WiGig relies on the 60GHz band to send data as quickly as 8Gbps. While that's extremely fast (multiple times faster than the 1.3Gbps you usually see), the ultra-high frequencies prevent it from penetrating walls or working effectively beyond 30 feet -- it's in no way a replacement for conventional WiFi. To date, you've been most likely to find WiGig in wireless laptop docks and other niche peripherals, much as you did when Wireless USB was relatively trendy.
This doesn't mean that you'll have to go without faster WiFi. The industry's next big push is for 802.11ax, which promises much more throughput than existing 802.11ac WiFi and should cope better with crowded airwaves. However, it's evident that WiGig doesn't have much of a future outside of VR. Its drawbacks prevented it from getting widespread adoption, and there's not much reason to support it when a powerhouse like Intel won't make it widely available.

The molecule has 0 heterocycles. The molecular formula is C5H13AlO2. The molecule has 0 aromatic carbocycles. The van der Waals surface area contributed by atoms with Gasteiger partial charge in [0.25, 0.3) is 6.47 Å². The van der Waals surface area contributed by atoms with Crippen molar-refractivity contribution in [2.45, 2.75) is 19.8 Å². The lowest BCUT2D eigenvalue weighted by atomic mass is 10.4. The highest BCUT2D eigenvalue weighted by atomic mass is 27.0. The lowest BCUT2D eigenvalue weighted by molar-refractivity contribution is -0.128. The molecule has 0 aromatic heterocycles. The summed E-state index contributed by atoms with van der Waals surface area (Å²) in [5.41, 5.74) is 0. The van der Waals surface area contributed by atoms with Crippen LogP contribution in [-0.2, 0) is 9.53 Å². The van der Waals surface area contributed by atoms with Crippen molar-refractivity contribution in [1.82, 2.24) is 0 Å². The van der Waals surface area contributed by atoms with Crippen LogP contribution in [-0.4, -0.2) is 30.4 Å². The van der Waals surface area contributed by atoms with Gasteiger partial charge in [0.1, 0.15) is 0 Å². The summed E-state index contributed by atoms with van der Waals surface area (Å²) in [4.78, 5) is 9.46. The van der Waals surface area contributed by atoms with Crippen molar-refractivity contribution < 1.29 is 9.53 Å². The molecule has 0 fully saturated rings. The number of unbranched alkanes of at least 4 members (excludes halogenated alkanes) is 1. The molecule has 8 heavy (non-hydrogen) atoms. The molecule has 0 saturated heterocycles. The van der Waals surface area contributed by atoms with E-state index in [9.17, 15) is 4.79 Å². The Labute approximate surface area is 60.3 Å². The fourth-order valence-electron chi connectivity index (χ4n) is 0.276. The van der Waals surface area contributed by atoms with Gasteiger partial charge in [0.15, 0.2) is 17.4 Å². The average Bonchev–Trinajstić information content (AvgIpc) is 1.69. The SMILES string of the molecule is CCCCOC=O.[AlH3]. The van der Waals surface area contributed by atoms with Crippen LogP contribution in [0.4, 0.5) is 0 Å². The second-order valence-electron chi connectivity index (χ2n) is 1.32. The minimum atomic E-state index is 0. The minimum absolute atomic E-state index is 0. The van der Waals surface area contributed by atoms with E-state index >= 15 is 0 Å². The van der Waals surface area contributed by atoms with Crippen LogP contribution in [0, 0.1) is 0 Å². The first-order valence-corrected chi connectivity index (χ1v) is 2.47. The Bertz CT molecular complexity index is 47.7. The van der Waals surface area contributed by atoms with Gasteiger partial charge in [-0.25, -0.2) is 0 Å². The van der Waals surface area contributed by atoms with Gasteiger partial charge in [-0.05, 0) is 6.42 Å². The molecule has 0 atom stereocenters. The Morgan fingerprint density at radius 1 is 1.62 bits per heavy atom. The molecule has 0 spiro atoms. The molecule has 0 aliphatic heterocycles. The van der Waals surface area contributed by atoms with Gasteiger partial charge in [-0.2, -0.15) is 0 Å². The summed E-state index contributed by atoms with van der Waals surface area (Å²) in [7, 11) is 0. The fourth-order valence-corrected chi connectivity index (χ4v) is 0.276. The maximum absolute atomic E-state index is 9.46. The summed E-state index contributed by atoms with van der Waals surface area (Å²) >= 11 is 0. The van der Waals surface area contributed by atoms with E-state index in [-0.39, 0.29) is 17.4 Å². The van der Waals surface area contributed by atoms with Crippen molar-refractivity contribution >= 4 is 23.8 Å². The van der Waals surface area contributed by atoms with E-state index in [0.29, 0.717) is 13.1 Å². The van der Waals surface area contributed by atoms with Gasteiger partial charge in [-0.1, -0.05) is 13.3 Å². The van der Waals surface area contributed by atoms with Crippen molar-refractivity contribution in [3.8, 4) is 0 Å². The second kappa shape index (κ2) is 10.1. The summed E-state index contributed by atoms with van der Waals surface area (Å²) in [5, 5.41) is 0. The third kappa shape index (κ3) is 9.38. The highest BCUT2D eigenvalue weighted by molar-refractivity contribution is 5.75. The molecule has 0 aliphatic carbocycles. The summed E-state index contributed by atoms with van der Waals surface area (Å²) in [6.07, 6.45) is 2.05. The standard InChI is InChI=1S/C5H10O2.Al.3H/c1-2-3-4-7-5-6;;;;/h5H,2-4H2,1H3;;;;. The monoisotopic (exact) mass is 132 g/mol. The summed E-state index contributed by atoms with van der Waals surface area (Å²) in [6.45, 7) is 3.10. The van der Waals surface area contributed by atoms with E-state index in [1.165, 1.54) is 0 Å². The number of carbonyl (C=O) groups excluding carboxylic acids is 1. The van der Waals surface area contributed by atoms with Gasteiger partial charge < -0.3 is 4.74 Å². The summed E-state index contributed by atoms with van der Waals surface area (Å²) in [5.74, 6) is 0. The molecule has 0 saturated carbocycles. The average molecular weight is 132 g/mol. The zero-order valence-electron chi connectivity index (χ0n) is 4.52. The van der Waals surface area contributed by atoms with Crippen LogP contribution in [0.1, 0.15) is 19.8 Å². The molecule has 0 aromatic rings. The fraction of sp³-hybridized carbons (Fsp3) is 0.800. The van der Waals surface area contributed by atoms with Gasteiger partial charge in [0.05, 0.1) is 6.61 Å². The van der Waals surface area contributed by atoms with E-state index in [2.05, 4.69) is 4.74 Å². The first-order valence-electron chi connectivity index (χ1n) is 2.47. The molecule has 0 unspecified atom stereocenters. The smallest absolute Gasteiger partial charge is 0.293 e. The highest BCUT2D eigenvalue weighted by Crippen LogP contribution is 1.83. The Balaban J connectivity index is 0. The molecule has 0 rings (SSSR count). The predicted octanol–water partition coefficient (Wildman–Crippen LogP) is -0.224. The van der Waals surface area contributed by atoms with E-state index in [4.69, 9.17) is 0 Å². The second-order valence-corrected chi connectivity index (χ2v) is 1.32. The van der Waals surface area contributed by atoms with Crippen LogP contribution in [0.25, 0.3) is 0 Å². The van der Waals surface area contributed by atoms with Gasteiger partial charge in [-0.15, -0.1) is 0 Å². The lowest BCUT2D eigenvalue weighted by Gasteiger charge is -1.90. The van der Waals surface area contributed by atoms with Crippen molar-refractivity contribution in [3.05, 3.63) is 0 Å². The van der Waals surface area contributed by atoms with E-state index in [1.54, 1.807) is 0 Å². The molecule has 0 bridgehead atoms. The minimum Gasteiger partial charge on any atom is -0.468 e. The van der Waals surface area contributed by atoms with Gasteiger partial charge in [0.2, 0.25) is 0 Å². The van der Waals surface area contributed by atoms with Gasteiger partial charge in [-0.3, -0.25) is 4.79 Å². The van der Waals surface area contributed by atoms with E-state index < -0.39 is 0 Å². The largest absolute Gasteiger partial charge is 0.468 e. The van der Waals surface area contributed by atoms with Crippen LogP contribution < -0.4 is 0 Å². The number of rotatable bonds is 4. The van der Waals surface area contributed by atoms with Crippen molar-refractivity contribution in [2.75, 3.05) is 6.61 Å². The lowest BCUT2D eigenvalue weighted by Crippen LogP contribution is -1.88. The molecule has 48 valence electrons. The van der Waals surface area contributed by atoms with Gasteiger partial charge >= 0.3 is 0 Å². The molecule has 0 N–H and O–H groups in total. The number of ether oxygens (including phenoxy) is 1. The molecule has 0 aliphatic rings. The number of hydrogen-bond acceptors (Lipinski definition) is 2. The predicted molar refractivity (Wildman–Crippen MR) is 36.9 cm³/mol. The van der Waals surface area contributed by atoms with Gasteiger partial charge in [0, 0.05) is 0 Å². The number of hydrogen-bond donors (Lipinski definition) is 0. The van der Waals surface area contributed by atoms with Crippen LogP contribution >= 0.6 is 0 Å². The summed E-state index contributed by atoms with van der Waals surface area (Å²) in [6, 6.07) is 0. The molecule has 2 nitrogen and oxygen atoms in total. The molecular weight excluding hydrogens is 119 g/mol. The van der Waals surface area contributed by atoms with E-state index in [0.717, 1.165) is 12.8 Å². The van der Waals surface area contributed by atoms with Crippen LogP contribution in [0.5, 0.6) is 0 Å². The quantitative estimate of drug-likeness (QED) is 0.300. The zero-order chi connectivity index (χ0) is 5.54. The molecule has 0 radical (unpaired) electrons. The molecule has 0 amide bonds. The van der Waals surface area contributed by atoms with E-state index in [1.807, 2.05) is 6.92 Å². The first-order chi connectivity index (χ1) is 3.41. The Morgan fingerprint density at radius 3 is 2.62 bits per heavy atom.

Update: Intel tells us that it's continuing to offer "current versions" of its WiGig hardware and sees it as useful in other fields, such as 5G and mesh networks. There's still a shift in focus, but it's not quite as dramatic as it appeared at first blush.